The World Radiocommunication Conference in 2007 (WRC-07) adopted Resolution 673 on increased recognition of Earth observation and its applications. That resolution in turn led to a series of ITU recommendations, reports, conference and even a handbook on the importance of these services. Now the Earth observation community is seeking new and increased recognition at the upcoming WRC-12, perhaps culminating in a new article in the Radio Regulations.
Resolution 673 referred to a substantial body of work that already showed the importance of Earth observation. The immediate result was a series of new reports and other materials bolstering and updating that work. The goal now is to get governments to take this work into account and protect spectrum that these services use.
Not all these services are based on satellites. The ITU refers to operation of “terrestrial, oceanic, airborne and space-based observation networks.” Nevertheless, Resolution 673 notes that data from satellites are used globally, especially by national weather services and climate change organizations. In its November 2010 preliminary position on WRC-12 issues, the World Meteorological Organization (WMO) commented that space-borne sensing has “an essential and increasing importance in operational and research meteorology…”
Reports flowing from the resolution also stress the role of satellites. For example, ITU-R Report RS.2178, issued in October 2010, noted that satellites provide “the most cost-efficient, if not the only, way to monitor the environment of the entire Earth…” Moreover, it cited other analysis claiming that Earth observation is the “number one satellite-based application worldwide.” This claim may have been exaggerated, as it applied only to non-classified government space investment and excluded both commercial and classified investments. Nevertheless, the sum of this information shows that Resolution 673 and efforts at WRC-12 to upgrade it are inextricably linked to the satellite sector.
The importance of Earth observation is not linked just to revenues or hard estimates of the value of the spectrum or the satellites. The ITU report stresses that benefits from Earth observation relate to society as a whole, including efforts to avoid the tremendous cost of natural disasters.
Resolution 673 seemed to limit the reach of the studies it called for by stating near the end that “neither new allocations nor additional protection would be objectives of such studies.” We are seeing a not so subtle shift in the more recent work to amend the resolution and reposition it for WRC-12 to protect spectrum used by Earth observation. And it is a dead certainty that if this resolution is adopted, the Earth observation community will rely on it to argue for additional or improved spectrum allocations.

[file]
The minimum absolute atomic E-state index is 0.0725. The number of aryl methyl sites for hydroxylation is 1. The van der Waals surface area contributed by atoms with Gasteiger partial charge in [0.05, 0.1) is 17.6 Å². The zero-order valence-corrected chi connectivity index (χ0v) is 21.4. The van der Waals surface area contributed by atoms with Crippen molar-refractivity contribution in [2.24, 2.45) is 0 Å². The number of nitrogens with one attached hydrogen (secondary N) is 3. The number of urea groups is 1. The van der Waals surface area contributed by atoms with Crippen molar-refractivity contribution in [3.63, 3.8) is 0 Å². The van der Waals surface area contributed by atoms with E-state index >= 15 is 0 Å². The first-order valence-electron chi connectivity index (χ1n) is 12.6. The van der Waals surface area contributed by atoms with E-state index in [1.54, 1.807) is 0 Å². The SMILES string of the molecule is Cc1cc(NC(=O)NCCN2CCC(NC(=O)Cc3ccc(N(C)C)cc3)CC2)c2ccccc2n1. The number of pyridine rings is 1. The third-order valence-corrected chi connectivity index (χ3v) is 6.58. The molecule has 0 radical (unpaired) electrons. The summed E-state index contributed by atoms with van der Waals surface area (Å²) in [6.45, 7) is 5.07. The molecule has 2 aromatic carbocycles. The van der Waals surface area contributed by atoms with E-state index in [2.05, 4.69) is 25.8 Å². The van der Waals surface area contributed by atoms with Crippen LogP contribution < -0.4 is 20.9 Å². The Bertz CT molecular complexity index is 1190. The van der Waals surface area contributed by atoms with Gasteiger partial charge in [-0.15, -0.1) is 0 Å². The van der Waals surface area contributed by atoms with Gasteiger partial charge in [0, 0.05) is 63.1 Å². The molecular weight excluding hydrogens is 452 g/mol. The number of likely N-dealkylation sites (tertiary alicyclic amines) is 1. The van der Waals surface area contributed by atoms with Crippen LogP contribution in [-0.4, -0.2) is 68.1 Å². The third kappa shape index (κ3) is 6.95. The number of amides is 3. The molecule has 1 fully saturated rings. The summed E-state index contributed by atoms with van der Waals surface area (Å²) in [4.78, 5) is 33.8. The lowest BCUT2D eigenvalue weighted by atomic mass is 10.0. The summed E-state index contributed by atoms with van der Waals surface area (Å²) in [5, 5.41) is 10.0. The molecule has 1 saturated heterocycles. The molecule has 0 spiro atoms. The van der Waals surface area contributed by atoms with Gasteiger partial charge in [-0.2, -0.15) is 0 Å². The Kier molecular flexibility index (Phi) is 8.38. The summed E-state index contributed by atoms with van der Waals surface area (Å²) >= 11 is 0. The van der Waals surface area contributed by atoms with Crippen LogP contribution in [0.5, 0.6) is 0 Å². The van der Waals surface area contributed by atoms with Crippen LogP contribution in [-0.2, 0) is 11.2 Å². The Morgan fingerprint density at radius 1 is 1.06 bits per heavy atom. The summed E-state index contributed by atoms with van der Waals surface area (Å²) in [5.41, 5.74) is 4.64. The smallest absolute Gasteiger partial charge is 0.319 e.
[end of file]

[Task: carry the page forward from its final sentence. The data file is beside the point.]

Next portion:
For instance, the October 2010 ITU report modified its title to refer to the essential role and global importance of radio spectrum use for Earth observations. In a similar manner, amendments to the resolution prepared by the Europeans earlier this year would change the title of the resolution by referring to “the importance of spectrum use by Earth observation applications.”
Efforts to amend the resolution are moving forward. The Conference Preparatory Meeting discussed this item in its enormous report issued officially in May this year. The CPM report notes that “some administrations” support efforts to modify the resolution and add a new provision in the Radio Regulations urging administrations to duly recognize Earth observation.
How would that be done? At least the European conference preparatory proposals as of July 2011 would include a specific article in the Radio Regulations saying that ITU members recognize the importance of Earth observation related radio services. That article also would say “it is necessary” to take into account Resolution 673.
While Resolution 673 today speaks only in terms of increased recognition, the proposed amendments would specifically urge ITU members to take into account and support Earth observation radio frequency requirements. The immediate goal is to obtain better protection of the spectrum already used by the various Earth observation services. The end goal could include more and better spectrum. In its November 2010 position paper, the WMO explicitly stated that it encouraged the use of the Resolution 673 studies “to identify frequency bands for use in Earth observation activities, which could require consideration at future [radio conferences].”
The Earth observation community wants more recognition (and maybe more spectrum).
Gerry Oberst is a partner in the Hogan Lovells Brussels office.